Friday, February 21, 2014

Amazing 3D phone from Google (Kinect in a phone)

Google have just released details of their 3D sensor phone. It’s a sort of Microsoft Kinect in your phone.  It combines that personal, powerful and portable device with the very environment in which you live in and move through. To put it another way it automatically creates and stores context. This is much bigger, I suspect, than the promo video suggests.
Why does this matter?
Well, most people have a rather primitive view of perception and consciousness, as if our perception is some sort of x-ray vision that reaches out to the world and scans it as we move and think. The very opposite is the case. We recreate that world in our brains and re-present it in created consciousness. We recreate our environment in 3D as we perceive and move through that world. This phone does something similar – it recreates the world through which you move. How? It’s an Android phone with sensors that makes over a quarter of a million measurements every second. 
Initial applications include the use of this recreated 3D world for the visually impaired and blind. You could also use it practically for mapping your home or a room for decoration or garden for redesign. Eventually it will scan 3D objects for storage and 3D printing and so on.
Contextual learning
My interest would take things much further. I’d use it to create your own personal environments for contextual learning. We have long known that learning, specifically retention and recall are increased through context. Sit an exam in a room where you actually learnt that material and you do better in that exam. For most 'learn by doing' tasks this is especially true.
Imagine creating a lab, workshop, shop or any other physical space where that 3D model can be used to create context-specific, simulated learning. Induction (onboarding), product knowledge, sale straining, health and safety and hundreds of other business as usual training tasks could be constructed for your personal working environment. All it would take is an authoring tool with the ability to tag objects and locations, then add a learning layer. You could even use it as a memory aid, locating what you want to learn in your known locations then use the memory palace technique for practice, retention and recall.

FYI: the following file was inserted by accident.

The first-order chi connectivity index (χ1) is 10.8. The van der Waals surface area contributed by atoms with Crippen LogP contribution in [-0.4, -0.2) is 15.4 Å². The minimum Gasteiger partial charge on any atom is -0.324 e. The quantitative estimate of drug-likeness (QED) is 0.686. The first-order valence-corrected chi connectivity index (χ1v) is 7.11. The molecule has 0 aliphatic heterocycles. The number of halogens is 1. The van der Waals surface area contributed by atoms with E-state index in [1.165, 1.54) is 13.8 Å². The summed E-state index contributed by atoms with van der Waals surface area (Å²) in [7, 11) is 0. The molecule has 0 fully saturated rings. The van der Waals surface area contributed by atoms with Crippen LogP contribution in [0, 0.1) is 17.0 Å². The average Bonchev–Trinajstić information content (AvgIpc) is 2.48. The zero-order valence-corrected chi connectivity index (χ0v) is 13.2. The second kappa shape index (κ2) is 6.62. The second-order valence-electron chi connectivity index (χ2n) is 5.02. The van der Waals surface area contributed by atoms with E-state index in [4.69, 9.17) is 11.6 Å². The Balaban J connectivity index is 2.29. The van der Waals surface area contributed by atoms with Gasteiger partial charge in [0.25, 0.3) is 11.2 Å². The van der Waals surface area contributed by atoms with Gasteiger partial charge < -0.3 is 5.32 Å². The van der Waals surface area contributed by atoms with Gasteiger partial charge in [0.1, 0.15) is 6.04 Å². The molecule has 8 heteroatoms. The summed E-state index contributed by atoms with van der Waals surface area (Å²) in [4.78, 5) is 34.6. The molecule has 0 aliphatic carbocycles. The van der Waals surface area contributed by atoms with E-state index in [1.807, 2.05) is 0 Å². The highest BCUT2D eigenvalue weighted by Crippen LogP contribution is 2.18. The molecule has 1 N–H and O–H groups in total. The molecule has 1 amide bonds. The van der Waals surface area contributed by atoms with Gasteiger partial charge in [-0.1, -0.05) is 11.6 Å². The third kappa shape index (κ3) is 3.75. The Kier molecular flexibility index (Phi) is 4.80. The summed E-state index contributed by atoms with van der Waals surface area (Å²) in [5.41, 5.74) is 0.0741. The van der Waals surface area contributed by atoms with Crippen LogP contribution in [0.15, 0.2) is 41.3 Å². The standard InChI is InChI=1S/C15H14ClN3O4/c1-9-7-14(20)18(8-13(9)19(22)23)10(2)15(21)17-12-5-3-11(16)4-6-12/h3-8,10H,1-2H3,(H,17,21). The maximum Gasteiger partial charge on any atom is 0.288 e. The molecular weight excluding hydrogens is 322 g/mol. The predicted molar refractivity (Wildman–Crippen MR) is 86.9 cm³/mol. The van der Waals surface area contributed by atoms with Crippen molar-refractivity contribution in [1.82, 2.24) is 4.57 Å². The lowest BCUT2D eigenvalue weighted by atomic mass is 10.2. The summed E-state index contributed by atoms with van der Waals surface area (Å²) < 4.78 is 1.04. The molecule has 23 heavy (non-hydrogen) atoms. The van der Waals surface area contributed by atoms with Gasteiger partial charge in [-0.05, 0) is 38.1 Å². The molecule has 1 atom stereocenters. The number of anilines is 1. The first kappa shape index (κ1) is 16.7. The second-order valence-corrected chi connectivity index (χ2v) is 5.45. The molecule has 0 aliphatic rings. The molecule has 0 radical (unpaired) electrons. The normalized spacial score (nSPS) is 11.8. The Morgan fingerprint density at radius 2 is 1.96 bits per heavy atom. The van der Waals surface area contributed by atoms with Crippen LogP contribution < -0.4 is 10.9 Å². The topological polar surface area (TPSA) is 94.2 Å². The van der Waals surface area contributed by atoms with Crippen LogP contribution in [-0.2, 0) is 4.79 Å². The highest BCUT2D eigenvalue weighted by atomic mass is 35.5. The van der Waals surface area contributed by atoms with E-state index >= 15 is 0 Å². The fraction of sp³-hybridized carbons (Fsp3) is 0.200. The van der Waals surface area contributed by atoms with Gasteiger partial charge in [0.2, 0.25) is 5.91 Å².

I'm currently involved in two brilliant 3D sims in vocational learning where we're creating 3D environments for training, assessment and certification. They really do measure competences in detail and could revolutionaries this type of learning. Eventually this sort of simulation could be personally created and commonplace.

Boy things are moving fast in the mobile arena. It may not be robots in the home that matter after all, but our homes with robotic ability to enhance our lives. I want one…..

Friday, February 14, 2014

Imperial’s Debra Humphries hits bum note on MOOCs

Just back from a European Summit on MOOCs in Lausanne and this is one of the shortest blogs I’ve ever written but something made me mad. Debra Humphries from Imperial College London gave a keynote speech and quoted Diana Laurillard "very intelligent people leave their brains behind when it comes to technology" and quite without irony, didn’t realize that most of the audience thought this applied to her. 
I hate how this quote is being misused i.e. as a statement that really suggests ‘I know it all, you know nothing’. This is NOT what Diana meant, as she’s a considered person, as much against the lazy thinking as anyone. But it’s being used as an accusation towards people doing good things by people who are largely behind the curve or even worse haven't done their homework. In practice, the quote is probably best applied to the very people who quote it.